Tell Abyad

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Tell Abyad
تل أبيض
Town and nahiyah
Tell Abyad is located in Syria
Tell Abyad
Tell Abyad
Location in Syria
Coordinates: 36°41′51″N 38°57′24″E / 36.6975°N 38.9567°E / 36.6975; 38.9567Coordinates: 36°41′51″N 38°57′24″E / 36.6975°N 38.9567°E / 36.6975; 38.9567
Country  Syria
Governorate Al-Raqqah
District Tell Abyad
Elevation 350 m (1,150 ft)
Population (2004 census)[1]
 • Town 14,825
 • Nahiyah 44,671
Time zone EET (UTC+2)
 • Summer (DST) EEST (UTC+3)
P-Code C5792
Geocode SY110200

Tell Abyad (Arabic: تل أبيض‎‎, Kurdish: Girê Spî‎) is a town and nahiya in Syria. It is the administrative center of the Tell Abyad District within the Ar-Raqqah Governorate. Located along the Balikh River, it constitutes a divided city with the bordering city of Akçakale in Turkey.

On 16 June 2015, the town was captured by the Kurdish People's Protection Units (YPG) in the course of their Tell Abyad offensive, and since then has remained under their control.[2] As a preliminary result of the ongoing Syrian Civil War, Tell Abyad today is situated within the autonomous Federation of Northern Syria – Rojava.

Tell Abyad is the administrative center of Nahiya Tell Abyad and the Tell Abyad District.


In antiquity, Tell Abyad and the surrounding region was ruled by the Assyrian Empire and settled by Arameans. Tell Abyad could have been the site of the neo-Assyrian–era Aramean inhabited settlement of Baliḫu, mentioned in 814 BC.[3] Later, various other empires ruled the area, such as the Romans, Byzantines, Sassanids, Umayyads, Abbasids and finally the Ottoman Empire. Tell Abyad remained Ottoman till the end of World War I, when it was incorporated in the French mandate of Syria.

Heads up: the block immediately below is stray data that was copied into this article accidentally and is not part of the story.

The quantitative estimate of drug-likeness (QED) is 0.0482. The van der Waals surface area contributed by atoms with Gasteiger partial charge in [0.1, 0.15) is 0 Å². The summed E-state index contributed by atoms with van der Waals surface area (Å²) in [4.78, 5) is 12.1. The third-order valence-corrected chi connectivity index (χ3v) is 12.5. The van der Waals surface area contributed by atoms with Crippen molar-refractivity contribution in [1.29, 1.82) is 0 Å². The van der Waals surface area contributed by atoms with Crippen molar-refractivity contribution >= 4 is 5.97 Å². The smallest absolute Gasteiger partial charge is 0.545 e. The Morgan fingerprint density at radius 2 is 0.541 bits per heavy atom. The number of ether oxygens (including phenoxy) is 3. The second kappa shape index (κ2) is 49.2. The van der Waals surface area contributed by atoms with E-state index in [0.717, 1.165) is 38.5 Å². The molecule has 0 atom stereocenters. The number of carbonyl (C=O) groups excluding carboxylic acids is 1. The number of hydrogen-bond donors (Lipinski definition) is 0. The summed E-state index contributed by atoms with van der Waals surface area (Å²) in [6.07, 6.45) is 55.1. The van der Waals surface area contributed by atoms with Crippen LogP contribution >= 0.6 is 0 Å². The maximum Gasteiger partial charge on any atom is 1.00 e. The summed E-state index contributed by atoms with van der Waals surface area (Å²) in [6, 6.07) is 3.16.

The modern town was founded by Armenian refugees from Turkey and survivors of the deportations conducted during the Armenian Genocide, with around 250 Armenian families living in the city prior to the civil war.[4]

Syrian Civil War[edit]

The majority of inhabitants are Sunni Arabs,[5] with small Turkmen and Kurdish minorities.[6][7] According to a Turkish writer, Kurds constitute 40-45% of the population;[6] however, a Turkish authority estimated that Arabs and Turkmen constitute 98% of the population in the Tell Abyad area.[7] According to Kurdish, Germany-based huiman rights group Kurdwatch, Tell Abyad is mainly populated by Arabs, while the environs of Tell Abyad, 15% of the population is Turkmen, 10% Kurdish and the rest being Arabs.[8]

On June 30, 2014, Tell Abyad was captured by the Islamic State of Iraq and the Levant (ISIL), who raised their flag at the border crossing with Turkey.[9] After ISIL defeated the Kurdish forces, the YPG and Jabhat Al-Akrad, ISIL fighters announced from the minarets of the local mosques that all Kurds had to leave Tel Abyad or else be killed. Thousands of civilians, including some Turkmen and Arab families, fled on 21 July.[10][11] ISIL fighters systematically looted and destroyed the property of Kurds, and in some cases, resettled displaced Arab Sunni families from the Qalamoun area (Rif Damascus), Dayr Az-Zawr and Ar-Raqqah in abandoned Kurdish homes.[11]

In June 2015, the town was besieged by the YPG and its allies.[12] On June 15, 2015, the city was retaken by Kurdish YPG and the Free Syrian Army forces. Members of the Democratic Union Party accused the Turkish military of opening fire at its forces after the majority of the town was included into a Kurdish enclave. The Turkish Prime Minister Ahmet Davutoglu confirmed it and he said that Turkey had warned the PYD not to cross to the "west of the Euphrates and that we would hit it the moment it did. "We hit it twice".[13]